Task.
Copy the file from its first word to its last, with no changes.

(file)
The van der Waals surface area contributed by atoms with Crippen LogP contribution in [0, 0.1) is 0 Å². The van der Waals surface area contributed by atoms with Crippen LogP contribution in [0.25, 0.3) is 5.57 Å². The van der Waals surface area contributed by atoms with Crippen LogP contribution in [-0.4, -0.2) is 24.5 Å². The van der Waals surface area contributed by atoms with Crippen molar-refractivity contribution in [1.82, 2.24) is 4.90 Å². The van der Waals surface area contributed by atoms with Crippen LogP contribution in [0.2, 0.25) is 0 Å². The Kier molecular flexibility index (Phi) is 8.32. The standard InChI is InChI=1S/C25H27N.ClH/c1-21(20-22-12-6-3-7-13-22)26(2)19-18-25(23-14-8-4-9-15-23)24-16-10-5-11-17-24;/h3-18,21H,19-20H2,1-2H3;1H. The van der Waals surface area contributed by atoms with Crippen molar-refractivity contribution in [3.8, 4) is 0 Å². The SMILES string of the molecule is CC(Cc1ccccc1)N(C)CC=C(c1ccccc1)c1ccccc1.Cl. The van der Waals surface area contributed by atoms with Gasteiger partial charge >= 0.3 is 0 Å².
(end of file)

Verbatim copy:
The van der Waals surface area contributed by atoms with Crippen LogP contribution in [0, 0.1) is 0 Å². The van der Waals surface area contributed by atoms with Crippen LogP contribution in [0.25, 0.3) is 5.57 Å². The van der Waals surface area contributed by atoms with Crippen LogP contribution in [-0.4, -0.2) is 24.5 Å². The van der Waals surface area contributed by atoms with Crippen molar-refractivity contribution in [1.82, 2.24) is 4.90 Å². The van der Waals surface area contributed by atoms with Crippen LogP contribution in [0.2, 0.25) is 0 Å². The Kier molecular flexibility index (Phi) is 8.32. The standard InChI is InChI=1S/C25H27N.ClH/c1-21(20-22-12-6-3-7-13-22)26(2)19-18-25(23-14-8-4-9-15-23)24-16-10-5-11-17-24;/h3-18,21H,19-20H2,1-2H3;1H. The van der Waals surface area contributed by atoms with Crippen molar-refractivity contribution in [3.8, 4) is 0 Å². The SMILES string of the molecule is CC(Cc1ccccc1)N(C)CC=C(c1ccccc1)c1ccccc1.Cl. The van der Waals surface area contributed by atoms with Gasteiger partial charge >= 0.3 is 0 Å².